Lloyd's story also serves to illustrate another facet of the hunter. The search for knowledge through experience, through experimentation. In a hunting stand, the hunter hears the happenings, in this case, the Turkeys, and ruminates these experiences in a very analytical way. If you know Lloyd, or other hunters like him, they will, time and again, relate stories of how they came to know what they know. Those knowledge sets are expanded either through sharing knowledge, or through personal initiative; through an expanding of experience through trial and error; a gradual building of a knowledge base. It has been happening since the first hominids gained awareness on the savannas of Africa. It continues today. It is part of our essence. It is our Nature.
In his story, Lloyd experiments with 'Turkey communication' and at some point during that episode, he understands the interaction beyond the making of noises. And with that new knowledge, adds to his repertoire and skills. In traditional values, he has become a more effective hunter, a provider of food, and ensurer of survival. These are criteria for success, key results indicators, KPI's, performance indicators of the last generation. They are the values of a culture, with a tradition that goes back not hundreds, but millions of years. They are the traditions of the Family of Mankind. And they are practiced to day by hunters the world over. If you know Lloyd, then you know what this acquisition of the Turkey call means in his life history. And to hunters everywhere, it is recognized as a graduation. A personal rite of passage, experienced alone, in solitaire, with his partners, the Turkeys, and Life's creator.
The story holds yet another transition, another graduation. That of the taking of the Turkey. If you know Lloyd, you would know that this was a life-significant event. It was the certification, the degree, the testimonial of proficiency of food-procurement. It was his first Turkey Kill. He says no more. It is told in matter of fact terms. "It was my first wild Turkey Kill." No self glorification; no "Wow! Was I great!' Just that it happened, and he had moved on...
Tuesday passes in his story, uneventful. Not because there was nothing to tell, but because it would have been repetition. And a good story-teller knows not to repeat. Beauty expressed once, does not expand when retold.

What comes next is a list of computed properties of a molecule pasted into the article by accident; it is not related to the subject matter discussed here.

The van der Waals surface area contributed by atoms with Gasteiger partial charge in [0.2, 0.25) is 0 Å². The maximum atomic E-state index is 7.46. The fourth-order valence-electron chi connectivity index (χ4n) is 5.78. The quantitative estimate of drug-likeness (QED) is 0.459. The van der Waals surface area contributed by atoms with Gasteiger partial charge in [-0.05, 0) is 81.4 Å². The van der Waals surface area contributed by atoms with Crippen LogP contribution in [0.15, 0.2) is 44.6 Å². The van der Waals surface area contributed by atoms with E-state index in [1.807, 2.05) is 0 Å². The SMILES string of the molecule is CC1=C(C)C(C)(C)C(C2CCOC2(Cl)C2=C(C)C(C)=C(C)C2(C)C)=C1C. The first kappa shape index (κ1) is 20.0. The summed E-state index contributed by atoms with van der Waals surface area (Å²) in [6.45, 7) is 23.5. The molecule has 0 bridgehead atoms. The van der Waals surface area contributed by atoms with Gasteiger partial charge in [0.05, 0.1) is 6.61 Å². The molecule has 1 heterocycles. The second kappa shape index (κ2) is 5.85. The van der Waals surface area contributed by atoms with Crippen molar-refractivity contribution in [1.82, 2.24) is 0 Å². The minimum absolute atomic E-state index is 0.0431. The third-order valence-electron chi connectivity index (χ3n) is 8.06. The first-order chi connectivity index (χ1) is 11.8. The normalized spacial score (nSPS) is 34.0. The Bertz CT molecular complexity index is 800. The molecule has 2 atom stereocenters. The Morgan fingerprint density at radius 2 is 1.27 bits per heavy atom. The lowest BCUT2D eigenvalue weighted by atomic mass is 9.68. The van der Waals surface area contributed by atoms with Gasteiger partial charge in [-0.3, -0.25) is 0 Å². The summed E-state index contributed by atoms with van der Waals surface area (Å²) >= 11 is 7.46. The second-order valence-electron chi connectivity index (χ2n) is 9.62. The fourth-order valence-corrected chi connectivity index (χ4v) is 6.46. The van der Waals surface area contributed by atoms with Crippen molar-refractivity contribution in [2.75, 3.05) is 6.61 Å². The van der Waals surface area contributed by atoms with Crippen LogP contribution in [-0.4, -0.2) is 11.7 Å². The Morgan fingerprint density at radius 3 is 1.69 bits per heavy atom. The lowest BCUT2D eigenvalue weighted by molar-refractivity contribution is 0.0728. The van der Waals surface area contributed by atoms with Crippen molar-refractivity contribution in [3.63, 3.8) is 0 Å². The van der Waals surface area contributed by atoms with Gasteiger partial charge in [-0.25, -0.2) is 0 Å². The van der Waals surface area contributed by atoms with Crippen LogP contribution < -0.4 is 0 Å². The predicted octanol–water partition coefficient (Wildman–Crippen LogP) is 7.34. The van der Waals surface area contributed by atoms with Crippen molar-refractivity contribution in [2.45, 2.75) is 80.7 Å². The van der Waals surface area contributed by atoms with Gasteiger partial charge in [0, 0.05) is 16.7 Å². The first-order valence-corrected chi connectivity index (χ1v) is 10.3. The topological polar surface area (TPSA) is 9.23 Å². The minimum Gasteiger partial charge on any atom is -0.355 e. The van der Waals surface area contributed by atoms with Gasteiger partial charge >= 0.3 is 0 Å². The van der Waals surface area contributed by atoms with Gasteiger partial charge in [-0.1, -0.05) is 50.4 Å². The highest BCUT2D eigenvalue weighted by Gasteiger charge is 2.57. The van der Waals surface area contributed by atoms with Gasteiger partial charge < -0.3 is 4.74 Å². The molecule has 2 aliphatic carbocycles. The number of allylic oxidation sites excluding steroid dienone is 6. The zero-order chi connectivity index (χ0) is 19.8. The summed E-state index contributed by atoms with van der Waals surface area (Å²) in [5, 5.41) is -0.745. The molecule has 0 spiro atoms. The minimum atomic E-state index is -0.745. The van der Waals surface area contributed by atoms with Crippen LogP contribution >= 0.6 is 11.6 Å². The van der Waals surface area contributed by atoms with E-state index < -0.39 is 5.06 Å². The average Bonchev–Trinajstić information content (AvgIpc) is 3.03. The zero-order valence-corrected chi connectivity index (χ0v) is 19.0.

Wednesday is eventful, because it tells of the struggle towards achievement of the original goal. To take a deer. The first Deer jumps the arrow, probably due to the sound of the release. No success. Then the second opportunity. And a stalk. And if you know Lloyd, the stalk he made that day, would have truly been the stalk of the hunter; slow, studying the Deer's ears, head movements, deciding when to move, and when not to move. It would have been the stalk that ensured survival; of meat on the table. The stalk of a hunter, intent on doing it right. And if you know Lloyd, the second shot was deliberate, evaluated, and released with confidence. He took the Deer. No other comments. "I then had my Deer." No other search for gratification.
The story ends, as most hunting stories do, with the bounty of the hunt. It is integral to the hunt, as it is to the story. It is where the hunt, the animal, and the hunter enter into an immortality that lasts beyond the day, beyond personal life. It then enters the cycle of tradition, another story that holds the meaning and experience intertwined with the warmth of a Mother's cooking, special and wonderful smells of dinner, and smiles of enjoyment at a family table.
If you know Lloyd, then you know what it means to be a hunter.
Lloyd Romanello passed over April 3, 2001. His family and friends were with him in his final hours as he passed over. He wrote his story when he was a young man. He kept these values all his life.